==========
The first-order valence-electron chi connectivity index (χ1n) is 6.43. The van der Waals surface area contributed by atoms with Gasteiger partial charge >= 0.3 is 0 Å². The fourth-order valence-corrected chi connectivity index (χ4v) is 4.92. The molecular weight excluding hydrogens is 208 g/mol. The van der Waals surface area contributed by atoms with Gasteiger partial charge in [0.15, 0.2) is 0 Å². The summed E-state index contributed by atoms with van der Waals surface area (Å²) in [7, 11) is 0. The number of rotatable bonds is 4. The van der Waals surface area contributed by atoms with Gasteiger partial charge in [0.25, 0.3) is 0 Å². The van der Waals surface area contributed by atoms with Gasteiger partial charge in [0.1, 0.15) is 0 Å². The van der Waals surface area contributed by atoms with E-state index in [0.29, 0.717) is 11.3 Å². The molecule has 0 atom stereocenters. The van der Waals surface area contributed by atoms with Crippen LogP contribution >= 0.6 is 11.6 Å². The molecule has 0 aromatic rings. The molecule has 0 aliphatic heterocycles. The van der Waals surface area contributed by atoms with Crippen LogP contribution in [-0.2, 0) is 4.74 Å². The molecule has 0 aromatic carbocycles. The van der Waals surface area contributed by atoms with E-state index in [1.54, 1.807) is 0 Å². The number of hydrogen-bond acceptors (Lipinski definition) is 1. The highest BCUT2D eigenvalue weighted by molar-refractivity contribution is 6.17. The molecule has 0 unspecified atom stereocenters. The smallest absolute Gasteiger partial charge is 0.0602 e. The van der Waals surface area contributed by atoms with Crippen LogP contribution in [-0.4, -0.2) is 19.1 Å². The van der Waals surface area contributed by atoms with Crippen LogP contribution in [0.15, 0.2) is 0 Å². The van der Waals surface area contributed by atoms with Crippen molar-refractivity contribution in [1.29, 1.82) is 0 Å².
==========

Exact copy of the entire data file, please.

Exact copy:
The first-order valence-electron chi connectivity index (χ1n) is 6.43. The van der Waals surface area contributed by atoms with Gasteiger partial charge >= 0.3 is 0 Å². The fourth-order valence-corrected chi connectivity index (χ4v) is 4.92. The molecular weight excluding hydrogens is 208 g/mol. The van der Waals surface area contributed by atoms with Gasteiger partial charge in [0.15, 0.2) is 0 Å². The summed E-state index contributed by atoms with van der Waals surface area (Å²) in [7, 11) is 0. The number of rotatable bonds is 4. The van der Waals surface area contributed by atoms with Gasteiger partial charge in [0.25, 0.3) is 0 Å². The van der Waals surface area contributed by atoms with Gasteiger partial charge in [0.1, 0.15) is 0 Å². The van der Waals surface area contributed by atoms with E-state index in [0.29, 0.717) is 11.3 Å². The molecule has 0 atom stereocenters. The van der Waals surface area contributed by atoms with Crippen LogP contribution >= 0.6 is 11.6 Å². The molecule has 0 aromatic rings. The molecule has 0 aliphatic heterocycles. The van der Waals surface area contributed by atoms with Crippen LogP contribution in [-0.2, 0) is 4.74 Å². The molecule has 0 aromatic carbocycles. The van der Waals surface area contributed by atoms with E-state index in [1.54, 1.807) is 0 Å². The number of hydrogen-bond acceptors (Lipinski definition) is 1. The highest BCUT2D eigenvalue weighted by molar-refractivity contribution is 6.17. The molecule has 0 unspecified atom stereocenters. The smallest absolute Gasteiger partial charge is 0.0602 e. The van der Waals surface area contributed by atoms with Crippen LogP contribution in [-0.4, -0.2) is 19.1 Å². The van der Waals surface area contributed by atoms with Crippen LogP contribution in [0.15, 0.2) is 0 Å². The van der Waals surface area contributed by atoms with Crippen molar-refractivity contribution in [1.29, 1.82) is 0 Å².